This deduction is a major way to save taxes for self employed in Canada. The Canada Revenue Agency realizes how vital this deduction is and has association rules in place to prevent self employed business owners from claiming multiple small business deductions. Under section 256(1) (a-e) of the income tax act you will find a list of associated corporation rules. These rules make it difficult for multiple small business deductions to be claimed by more than one corporation.
a.) Paragraph 256(1)(a): one corporation controls the other:
If your corporation has already used up your small business deduction setting up a new corporation will not work if it is owned by your existing corporation. In the example above if Corporation A has used up its small business deduction. Corporation B is established by Mr. X and sells the majority of its equity to Corporation A. Since Mr. X is the owner of corporation A and is the majority shareholder thus he is the majority owner of corporation B. He will therefore not qualify for multiple small business deductions with both of theses companies.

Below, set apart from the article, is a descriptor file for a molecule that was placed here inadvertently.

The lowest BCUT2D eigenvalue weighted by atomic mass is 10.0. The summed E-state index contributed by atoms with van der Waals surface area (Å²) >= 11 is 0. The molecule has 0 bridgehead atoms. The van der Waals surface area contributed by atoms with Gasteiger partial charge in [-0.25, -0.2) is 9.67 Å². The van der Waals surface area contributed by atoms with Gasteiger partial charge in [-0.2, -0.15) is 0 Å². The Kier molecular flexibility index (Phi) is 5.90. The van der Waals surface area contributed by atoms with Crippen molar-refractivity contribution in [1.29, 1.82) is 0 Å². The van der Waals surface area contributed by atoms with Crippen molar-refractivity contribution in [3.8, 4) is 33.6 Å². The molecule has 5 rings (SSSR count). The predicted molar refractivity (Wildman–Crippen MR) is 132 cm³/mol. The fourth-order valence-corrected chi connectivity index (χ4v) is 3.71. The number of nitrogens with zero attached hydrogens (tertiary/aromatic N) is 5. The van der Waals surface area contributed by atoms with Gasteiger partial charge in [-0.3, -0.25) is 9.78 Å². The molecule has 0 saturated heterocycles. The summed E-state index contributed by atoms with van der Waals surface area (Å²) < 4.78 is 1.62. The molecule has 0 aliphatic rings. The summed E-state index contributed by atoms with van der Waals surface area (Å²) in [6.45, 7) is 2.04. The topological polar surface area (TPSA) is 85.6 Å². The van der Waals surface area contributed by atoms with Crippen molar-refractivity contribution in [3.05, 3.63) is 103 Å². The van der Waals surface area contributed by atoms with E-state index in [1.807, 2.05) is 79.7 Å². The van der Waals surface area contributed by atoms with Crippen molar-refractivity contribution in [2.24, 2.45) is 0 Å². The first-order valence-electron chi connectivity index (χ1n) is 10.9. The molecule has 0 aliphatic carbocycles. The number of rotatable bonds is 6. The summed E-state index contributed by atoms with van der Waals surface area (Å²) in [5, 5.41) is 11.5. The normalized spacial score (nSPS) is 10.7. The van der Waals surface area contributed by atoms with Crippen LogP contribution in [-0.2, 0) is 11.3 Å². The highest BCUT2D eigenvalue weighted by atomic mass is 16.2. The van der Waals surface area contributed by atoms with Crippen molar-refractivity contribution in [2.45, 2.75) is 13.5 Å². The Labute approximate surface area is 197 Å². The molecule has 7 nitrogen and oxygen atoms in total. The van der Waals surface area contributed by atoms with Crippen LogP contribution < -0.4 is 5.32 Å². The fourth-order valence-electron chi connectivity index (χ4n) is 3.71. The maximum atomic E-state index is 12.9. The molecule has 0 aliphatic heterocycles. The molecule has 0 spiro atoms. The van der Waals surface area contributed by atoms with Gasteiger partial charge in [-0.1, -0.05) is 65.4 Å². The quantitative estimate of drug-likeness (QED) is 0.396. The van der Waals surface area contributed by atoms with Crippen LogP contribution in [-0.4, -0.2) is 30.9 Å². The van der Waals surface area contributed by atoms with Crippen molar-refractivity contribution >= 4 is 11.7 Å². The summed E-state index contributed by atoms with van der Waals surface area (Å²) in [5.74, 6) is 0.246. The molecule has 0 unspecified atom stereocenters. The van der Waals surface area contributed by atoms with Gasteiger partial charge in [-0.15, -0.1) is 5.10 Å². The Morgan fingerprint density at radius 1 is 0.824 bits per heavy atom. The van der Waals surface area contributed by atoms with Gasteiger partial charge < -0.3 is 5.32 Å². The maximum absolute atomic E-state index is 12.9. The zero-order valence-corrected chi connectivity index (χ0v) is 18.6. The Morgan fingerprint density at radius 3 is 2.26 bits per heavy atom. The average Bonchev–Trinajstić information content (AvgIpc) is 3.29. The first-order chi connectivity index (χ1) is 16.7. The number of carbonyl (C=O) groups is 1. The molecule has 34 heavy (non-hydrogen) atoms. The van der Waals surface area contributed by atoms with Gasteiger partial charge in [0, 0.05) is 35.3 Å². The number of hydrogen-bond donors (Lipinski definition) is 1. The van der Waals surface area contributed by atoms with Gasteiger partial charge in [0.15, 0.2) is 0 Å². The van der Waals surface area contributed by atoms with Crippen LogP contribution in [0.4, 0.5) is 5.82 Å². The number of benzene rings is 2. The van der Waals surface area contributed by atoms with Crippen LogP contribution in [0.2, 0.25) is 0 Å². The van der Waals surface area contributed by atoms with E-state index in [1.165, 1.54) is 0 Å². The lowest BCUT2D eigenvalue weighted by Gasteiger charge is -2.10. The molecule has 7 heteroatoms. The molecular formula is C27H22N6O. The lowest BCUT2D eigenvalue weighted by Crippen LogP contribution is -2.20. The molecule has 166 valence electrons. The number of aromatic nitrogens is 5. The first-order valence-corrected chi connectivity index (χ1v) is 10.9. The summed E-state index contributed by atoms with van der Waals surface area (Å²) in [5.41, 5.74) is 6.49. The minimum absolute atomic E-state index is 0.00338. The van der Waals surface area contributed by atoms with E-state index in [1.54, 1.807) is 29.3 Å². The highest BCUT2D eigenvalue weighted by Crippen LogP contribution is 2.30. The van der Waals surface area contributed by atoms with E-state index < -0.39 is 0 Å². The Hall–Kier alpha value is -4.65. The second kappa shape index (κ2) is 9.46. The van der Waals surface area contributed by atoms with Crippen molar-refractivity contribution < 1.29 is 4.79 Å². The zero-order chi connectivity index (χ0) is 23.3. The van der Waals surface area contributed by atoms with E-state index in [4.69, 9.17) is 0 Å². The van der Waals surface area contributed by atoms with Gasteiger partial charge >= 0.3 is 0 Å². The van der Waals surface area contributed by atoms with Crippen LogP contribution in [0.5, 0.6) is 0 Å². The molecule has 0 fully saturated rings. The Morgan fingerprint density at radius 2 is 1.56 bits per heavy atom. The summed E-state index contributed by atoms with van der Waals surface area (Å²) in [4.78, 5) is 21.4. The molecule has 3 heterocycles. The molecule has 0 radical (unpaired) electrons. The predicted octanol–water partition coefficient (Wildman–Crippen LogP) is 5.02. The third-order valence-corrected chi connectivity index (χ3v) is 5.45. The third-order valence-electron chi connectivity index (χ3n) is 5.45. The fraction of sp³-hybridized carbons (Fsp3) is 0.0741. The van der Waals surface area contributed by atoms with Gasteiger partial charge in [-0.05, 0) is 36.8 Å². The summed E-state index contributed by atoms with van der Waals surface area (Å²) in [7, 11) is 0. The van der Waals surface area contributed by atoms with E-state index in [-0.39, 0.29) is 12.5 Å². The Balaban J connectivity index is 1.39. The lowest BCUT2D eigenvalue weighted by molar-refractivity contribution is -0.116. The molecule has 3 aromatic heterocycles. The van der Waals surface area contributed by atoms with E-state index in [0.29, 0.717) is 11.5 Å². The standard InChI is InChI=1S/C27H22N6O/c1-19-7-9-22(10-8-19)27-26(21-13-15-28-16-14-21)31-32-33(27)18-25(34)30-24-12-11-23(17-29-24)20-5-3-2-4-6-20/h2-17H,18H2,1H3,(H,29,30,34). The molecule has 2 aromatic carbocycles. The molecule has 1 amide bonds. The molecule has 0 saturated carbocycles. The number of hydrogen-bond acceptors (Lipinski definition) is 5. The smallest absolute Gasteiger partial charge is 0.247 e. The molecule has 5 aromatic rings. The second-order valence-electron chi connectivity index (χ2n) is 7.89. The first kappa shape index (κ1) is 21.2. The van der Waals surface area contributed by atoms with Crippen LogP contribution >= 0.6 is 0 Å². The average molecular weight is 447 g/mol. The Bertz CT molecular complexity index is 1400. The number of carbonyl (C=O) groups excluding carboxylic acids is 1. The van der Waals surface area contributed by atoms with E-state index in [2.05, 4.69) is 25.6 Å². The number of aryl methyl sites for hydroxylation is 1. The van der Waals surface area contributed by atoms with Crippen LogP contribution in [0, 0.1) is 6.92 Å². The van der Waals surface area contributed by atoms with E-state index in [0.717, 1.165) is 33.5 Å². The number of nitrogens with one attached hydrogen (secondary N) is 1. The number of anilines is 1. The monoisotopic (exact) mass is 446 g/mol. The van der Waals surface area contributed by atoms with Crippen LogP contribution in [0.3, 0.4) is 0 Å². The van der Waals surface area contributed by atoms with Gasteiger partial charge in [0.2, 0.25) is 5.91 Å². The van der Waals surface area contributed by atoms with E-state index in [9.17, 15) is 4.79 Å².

b.) Paragraph 256(1)(b): Both corporations are controlled by the same person or group of persons:
In this example we have a husband trying to get another small business deduction by making his wife a shareholder in his new corporation. However section 256(1)(b) does not allow this. Since Mr. and Mrs. X are considered related persons according to the CRA only one small business deduction will be allowed for both corporations
Tax Tip: If your wife owned 100% of Corporation B and you owned 100% of corporation A then both corporations could qualify for two small business deductions.
c.) Paragraph 256(1)(c): Each corporation is controlled by a person which are related and one owns at least 25% of the issued shares in any class of capital stock in each corporation:
Above we have a similar situation to the example shown in part b. However this time Mrs. X owns a majority share in one of the corporations. Many of you may think that since Mr. X is not the owner of Corporation B theses companies should not be associated. Since Mr. and Mrs. X are married they are considered related parties. Thus under section 256(1)(c) related parties cannot own more than 25% of the shares in each others companies.